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Was it really a good deal?

Time after time, we are asked to take care of and fix problems that were caused by a person that “got a great deal. There is no contractor licensing in Idaho. You might think that tile guys are licensed, but they are not.

How is a homeowner supposed to know that their tile guy installed the materials in the wrong order and did plumbing without a permit or inspection? They seemed confident; they had all the right tools.

How Long should a Tile Shower Last?

IMHO, until you get tired of the look of the tiles.

Tiles are popping off and delaminating with sharp shards of glaze, mold is wicking up the walls, and the glass block joints have missing and black grout. And the tile guy did such beautiful work 10 years ago! Rumor is he left the area and his phone number is disconnected.

Then the kicker happened. Thanksgiving, when all the relatives were over, the drain cut loose and flooded two stories of house. As we demolished the failed shower, we found all sorts of problems.

  • Right waterproofing membrane installed with the wrong order of assembly
  • Wrong tiles
  • Wrong grout
  • No permit for 3rd party verification
  • Wrong drain
  • The plumbing had too little grade and the toilet drain, and shower drain were combined incorrectly.
  • The wrong materials were used to seal the connection between ABS and cast iron

In the Long Run, Cheap Always Costs More Than Quality

The Tile Bible

It is so helpful to everyone to discover these things, the visual is hard to deny. I am surprised it lasted 10 years. In the tile guy’s defense, there is no inspection for tile showers, so even if he had a permit there is no standard to build to unless you happen to have a copy of the industry bible. For all I know a Big Box Store Associate explained it properly as he was buying his materials and he just misunderstood a few minor/major details. Or that is how he saw it done in his home country. It’s the little details that make or break it.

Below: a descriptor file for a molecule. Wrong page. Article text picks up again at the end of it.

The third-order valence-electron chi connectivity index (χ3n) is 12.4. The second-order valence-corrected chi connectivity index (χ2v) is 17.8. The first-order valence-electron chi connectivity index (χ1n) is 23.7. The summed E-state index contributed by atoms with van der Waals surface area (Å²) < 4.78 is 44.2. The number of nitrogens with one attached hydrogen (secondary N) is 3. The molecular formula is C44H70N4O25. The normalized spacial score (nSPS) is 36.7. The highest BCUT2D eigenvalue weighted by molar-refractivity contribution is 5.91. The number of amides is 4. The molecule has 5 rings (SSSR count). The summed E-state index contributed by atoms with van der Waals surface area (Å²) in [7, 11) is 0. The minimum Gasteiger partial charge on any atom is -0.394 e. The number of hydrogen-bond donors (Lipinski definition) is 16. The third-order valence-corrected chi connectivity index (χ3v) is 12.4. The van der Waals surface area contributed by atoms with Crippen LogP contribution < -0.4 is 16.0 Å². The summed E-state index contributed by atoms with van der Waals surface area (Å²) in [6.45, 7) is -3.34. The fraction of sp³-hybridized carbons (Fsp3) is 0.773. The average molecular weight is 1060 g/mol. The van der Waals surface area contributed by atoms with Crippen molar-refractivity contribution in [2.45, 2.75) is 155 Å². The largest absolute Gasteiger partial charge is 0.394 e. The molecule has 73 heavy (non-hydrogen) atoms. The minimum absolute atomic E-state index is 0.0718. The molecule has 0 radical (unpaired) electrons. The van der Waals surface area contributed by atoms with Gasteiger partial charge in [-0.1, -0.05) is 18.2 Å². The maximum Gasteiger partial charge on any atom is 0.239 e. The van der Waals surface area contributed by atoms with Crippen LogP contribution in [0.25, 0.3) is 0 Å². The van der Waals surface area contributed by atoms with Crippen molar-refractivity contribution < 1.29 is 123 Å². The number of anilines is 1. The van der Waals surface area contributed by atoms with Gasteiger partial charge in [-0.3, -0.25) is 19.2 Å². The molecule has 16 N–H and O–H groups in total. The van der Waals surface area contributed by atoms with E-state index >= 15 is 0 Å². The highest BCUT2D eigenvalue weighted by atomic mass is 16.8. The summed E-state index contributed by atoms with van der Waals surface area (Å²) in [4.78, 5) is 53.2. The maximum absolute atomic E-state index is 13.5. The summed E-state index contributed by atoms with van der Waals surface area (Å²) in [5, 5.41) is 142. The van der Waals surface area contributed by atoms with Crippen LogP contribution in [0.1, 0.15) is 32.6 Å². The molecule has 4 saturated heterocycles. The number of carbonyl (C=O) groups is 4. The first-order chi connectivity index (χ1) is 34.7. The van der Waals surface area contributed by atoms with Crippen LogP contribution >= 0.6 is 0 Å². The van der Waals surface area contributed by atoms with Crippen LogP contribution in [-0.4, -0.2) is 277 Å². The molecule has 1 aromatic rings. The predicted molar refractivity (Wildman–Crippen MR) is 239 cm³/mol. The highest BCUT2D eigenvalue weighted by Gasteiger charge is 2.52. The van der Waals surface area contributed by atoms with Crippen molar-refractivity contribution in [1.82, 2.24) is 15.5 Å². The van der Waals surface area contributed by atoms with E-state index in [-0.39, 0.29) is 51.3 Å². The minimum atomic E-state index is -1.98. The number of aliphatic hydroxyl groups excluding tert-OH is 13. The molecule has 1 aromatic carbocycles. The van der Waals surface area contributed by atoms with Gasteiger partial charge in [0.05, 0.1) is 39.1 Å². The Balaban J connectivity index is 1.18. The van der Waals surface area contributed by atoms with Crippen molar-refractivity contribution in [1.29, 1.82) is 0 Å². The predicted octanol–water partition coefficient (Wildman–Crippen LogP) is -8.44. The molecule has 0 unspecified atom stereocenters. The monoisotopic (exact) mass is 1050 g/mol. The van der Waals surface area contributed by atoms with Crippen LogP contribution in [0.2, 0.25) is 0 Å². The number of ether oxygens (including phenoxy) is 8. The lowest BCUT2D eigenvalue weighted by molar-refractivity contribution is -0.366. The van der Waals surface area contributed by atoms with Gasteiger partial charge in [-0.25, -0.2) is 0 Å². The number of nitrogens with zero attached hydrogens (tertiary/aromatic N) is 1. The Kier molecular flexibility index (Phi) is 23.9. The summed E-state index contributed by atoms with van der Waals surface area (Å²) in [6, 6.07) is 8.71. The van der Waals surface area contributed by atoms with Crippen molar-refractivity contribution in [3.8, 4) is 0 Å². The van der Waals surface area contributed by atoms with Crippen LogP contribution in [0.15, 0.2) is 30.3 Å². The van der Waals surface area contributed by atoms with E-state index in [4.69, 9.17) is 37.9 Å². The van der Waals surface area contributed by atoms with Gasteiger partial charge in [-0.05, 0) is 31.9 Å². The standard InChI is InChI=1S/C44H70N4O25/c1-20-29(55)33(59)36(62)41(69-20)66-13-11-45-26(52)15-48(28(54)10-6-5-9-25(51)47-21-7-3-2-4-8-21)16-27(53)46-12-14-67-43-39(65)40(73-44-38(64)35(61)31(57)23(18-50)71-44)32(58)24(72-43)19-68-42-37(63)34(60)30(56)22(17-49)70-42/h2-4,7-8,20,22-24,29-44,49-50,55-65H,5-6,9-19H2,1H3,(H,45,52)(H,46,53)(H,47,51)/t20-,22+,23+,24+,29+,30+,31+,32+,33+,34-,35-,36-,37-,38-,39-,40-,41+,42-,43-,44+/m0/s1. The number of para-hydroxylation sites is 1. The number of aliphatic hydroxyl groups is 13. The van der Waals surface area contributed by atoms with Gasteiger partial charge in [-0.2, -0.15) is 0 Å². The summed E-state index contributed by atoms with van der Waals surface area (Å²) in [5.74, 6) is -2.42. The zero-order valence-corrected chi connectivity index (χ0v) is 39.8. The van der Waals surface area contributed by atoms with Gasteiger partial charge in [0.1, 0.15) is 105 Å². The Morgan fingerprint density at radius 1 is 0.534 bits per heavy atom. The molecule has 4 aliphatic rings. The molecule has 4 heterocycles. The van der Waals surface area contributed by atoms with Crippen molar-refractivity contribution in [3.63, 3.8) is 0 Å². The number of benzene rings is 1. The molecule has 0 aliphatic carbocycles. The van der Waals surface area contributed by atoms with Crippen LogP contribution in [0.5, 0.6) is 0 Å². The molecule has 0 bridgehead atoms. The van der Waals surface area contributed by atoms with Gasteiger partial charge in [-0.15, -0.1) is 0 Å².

The sad part is that I have it on record from a tile supplier in the area that there are new homes being built today in the exact same wrong way. That means that 10 years from now, we will be doing this same repair for others.

How Is a Home Owner Supposed to Know?

It is a scary thing to trust. Should you learn everything about tile and showers, then watch the guy like a hawk? YouTube is full of great videos on the subject, but how do you know which one to believe when they have conflicting advice? Do you pick a company that has been around a long time? Should you get recommendations from the tile store? Isn’t there a standard in the industry? Funny you should ask, yes there is! There is also about 10,000 ways to do it wrong. Trust me, I have seen, and we have fixed a bunch.

One Way to Avoid the Problem

Hire a professional General Contractor, let them become the responsible party. A good one vets his trade partners. They pay attention to the materials that are being used and that they are being assembled in the right order. They have a designer who can verify that the pretty tile you like is appropriate for the installation.

A good General Contractor will have affiliations with national associations, they will work with trade partners that have a track record, be on site during installation and double check the work done by the electrician, plumber, and HVAC contractors that have been selected to work on your project. In most cases a General Contractor will have used their subcontractors on multiple projects and have developed a great working relationship.

The Bitterness of Poor Quality Remains Long After the Sweetness of Low Price is Forgotten

As a licensed and registered General Contractor, I would rather you not take such a big risk it with something as precious as your home. In my world paying for a high quality project done right the first time will avoid correcting what was done incorrectly the first time, or replacing a product long before the expiration of its lifespan.

Your comments are welcome. To ask questions or get more information about remodeling, click here to email me directly, or call 208-947-7261

If you or someone you know is considering remodeling or just wants to speak to a trustworthy remodeling contractor, please contact me. You’ll be glad you did.

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